Quadrivalent and nonavalent HPV vaccine: Ovarian safety research | 13186
Immunome Research

Immunome Research
Open Access

ISSN: 1745-7580


Quadrivalent and nonavalent HPV vaccine: Ovarian safety research

11th Annual Congress on Immunology & Immunotechnology

September 13-14, 2018 | Zurich, Swizerland

Deirdre Little

Bellinger River District Hospital, Australia
North Bellingen Medical Services, Australia

Scientific Tracks Abstracts: Immunome Res

Abstract :

Human papillomavirus (HPV) vaccination may prevent up to 90% of oncogenic HPV infection. Quadrivalent and 9-valent vaccines and HPV testing are replacing the Papanicolaou cervical screening programme to reduce cervical cancer in Australia, which is now mostly confined to women not accessing regular screening. HPV vaccine marketing, licensing and advisory body statements of ovarian safety have followed case series of premature ovarian insufficiency (POI) in vaccine recipients. What evidence supports these statements? Adolescent ovarian safety research post quadrivalent and nonavalent vaccines were reviewed up to 2018. Controlled adolescent safety studies, studies reporting on menstrual function and studies addressing fertility concerns were analysed for design, internal validity, generalizability and outcome. No research has established ovarian safety post HPV vaccination. Two observational studies report 48% and 45% of young women experience irregular menses post vaccine. Research claiming to evidence reproductive safety in response to public concern about fertility effects of HPV vaccination was invalidated by correction for irregular menses, the most frequent presenting sign in POI. Existing vaccine ovarian safety statements are unevidenced. Possible autoimmune and toxicological vaccine effects have been postulated. Currently available post-marketing experience indicates a pressing need to investigate ovarian health after HPV vaccination. In the context of currently advocated long-acting reversible and other hormonal contraception, detection of an ovarian safety problem will be delayed until seeking pregnancy. HPV vaccine ovarian safety statements may confound vaccine adverse event reporting efficiency, reduce vaccine safety datalink effectiveness, delay ovarian safety research and contribute to reduced public vaccine confidence.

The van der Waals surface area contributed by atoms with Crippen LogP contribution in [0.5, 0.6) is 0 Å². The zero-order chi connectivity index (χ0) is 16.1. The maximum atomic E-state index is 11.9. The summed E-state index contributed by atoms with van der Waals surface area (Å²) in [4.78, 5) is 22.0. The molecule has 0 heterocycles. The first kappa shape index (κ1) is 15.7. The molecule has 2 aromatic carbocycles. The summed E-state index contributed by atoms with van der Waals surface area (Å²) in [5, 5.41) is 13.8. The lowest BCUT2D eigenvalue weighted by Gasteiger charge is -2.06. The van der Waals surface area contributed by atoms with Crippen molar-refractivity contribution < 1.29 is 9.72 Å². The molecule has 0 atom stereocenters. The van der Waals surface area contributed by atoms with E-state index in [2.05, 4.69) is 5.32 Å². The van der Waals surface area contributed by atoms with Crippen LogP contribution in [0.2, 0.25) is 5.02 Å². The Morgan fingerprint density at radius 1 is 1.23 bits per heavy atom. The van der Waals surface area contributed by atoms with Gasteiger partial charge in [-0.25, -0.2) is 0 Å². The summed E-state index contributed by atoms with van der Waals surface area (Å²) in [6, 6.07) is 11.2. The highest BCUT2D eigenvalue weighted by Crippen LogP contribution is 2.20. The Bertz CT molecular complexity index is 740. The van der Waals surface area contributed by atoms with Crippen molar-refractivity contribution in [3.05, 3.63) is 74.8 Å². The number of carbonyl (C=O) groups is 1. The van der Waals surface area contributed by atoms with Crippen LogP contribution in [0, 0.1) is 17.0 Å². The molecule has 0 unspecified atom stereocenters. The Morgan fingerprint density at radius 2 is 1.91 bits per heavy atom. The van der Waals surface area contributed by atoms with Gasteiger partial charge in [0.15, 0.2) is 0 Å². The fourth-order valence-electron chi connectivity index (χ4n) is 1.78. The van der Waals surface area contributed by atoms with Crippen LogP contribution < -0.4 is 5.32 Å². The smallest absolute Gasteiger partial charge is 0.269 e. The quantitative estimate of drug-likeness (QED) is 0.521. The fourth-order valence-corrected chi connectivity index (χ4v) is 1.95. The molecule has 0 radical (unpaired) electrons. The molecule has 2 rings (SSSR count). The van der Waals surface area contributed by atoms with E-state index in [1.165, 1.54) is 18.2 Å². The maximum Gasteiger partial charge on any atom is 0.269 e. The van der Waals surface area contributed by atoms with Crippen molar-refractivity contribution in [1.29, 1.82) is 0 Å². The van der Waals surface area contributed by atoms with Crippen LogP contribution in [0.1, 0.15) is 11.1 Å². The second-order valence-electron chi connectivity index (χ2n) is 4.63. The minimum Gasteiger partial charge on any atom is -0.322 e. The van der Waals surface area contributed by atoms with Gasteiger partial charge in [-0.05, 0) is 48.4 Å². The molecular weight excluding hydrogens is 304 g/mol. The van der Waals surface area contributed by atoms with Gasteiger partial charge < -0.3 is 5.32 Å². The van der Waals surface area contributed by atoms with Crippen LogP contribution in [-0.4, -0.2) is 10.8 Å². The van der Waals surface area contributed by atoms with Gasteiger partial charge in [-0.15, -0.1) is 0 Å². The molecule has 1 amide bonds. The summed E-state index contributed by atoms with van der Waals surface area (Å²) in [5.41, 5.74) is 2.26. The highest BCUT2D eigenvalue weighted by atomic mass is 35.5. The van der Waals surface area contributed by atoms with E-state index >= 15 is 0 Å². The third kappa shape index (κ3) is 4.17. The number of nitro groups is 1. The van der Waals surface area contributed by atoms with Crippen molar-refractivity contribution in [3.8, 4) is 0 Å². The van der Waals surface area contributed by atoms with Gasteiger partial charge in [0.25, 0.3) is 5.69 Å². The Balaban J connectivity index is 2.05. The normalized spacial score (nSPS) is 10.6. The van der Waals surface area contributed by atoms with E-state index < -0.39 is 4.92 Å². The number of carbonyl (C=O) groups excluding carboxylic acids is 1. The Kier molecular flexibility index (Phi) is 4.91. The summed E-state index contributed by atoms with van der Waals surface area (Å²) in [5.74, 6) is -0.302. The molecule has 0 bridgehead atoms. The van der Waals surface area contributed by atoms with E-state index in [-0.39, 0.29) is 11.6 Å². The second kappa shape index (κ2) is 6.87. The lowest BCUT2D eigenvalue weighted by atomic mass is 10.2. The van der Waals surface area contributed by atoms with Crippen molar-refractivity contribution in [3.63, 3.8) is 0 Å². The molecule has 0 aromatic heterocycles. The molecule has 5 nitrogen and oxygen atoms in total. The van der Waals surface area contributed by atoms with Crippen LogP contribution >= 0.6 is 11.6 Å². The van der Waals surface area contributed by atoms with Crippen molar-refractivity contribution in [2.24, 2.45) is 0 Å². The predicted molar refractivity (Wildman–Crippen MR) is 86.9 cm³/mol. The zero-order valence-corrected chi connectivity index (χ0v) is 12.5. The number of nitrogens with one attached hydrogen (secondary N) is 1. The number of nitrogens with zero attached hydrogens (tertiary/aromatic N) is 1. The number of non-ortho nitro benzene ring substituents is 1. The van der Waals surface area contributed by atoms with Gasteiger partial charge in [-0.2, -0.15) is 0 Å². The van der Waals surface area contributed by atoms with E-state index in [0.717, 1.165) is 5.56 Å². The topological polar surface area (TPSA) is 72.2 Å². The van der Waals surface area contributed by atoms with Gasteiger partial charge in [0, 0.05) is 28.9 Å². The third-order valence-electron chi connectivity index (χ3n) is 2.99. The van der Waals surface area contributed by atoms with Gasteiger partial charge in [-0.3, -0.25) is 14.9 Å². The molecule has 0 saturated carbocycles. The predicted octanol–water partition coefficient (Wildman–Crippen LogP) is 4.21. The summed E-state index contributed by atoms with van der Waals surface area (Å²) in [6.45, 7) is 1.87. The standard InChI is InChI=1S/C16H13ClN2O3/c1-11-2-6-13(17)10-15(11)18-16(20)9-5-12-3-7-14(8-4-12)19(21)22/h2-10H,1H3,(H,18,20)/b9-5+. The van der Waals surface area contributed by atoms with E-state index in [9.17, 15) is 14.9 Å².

Biography :

Deirdre Little Is a primary care medical practitioner in NSW Australia, and Visiting Medical Officer at Bellinger River District Hospital, NSW. Published work includes: Premature ovarian failure 3 years after menarche in a 16-year-old girl following human papillomavirus vaccination BMJ Case Reports Little DT, Ward HRG, 2012;10.1136/ bcr-2012-006879; Little DT and Ward HRG Adolescent Premature Ovarian Insufficiency Following Human Papillomavirus Vaccination: A Case Series seen in General Practice, Journal of Investigative medicine High Impact Case Reports Oct 2014; Brighton Collaboration Vaccine Safety Quarterly 2/2014 author report; Little DT (2017) Quadrivalent Human Papillomavirus Vaccine and the Young Ovary: Review of Safety Research Following Two Case Series of Premature Ovarian Insufficiency. J Immunol Infect Dis 4(1): 101;.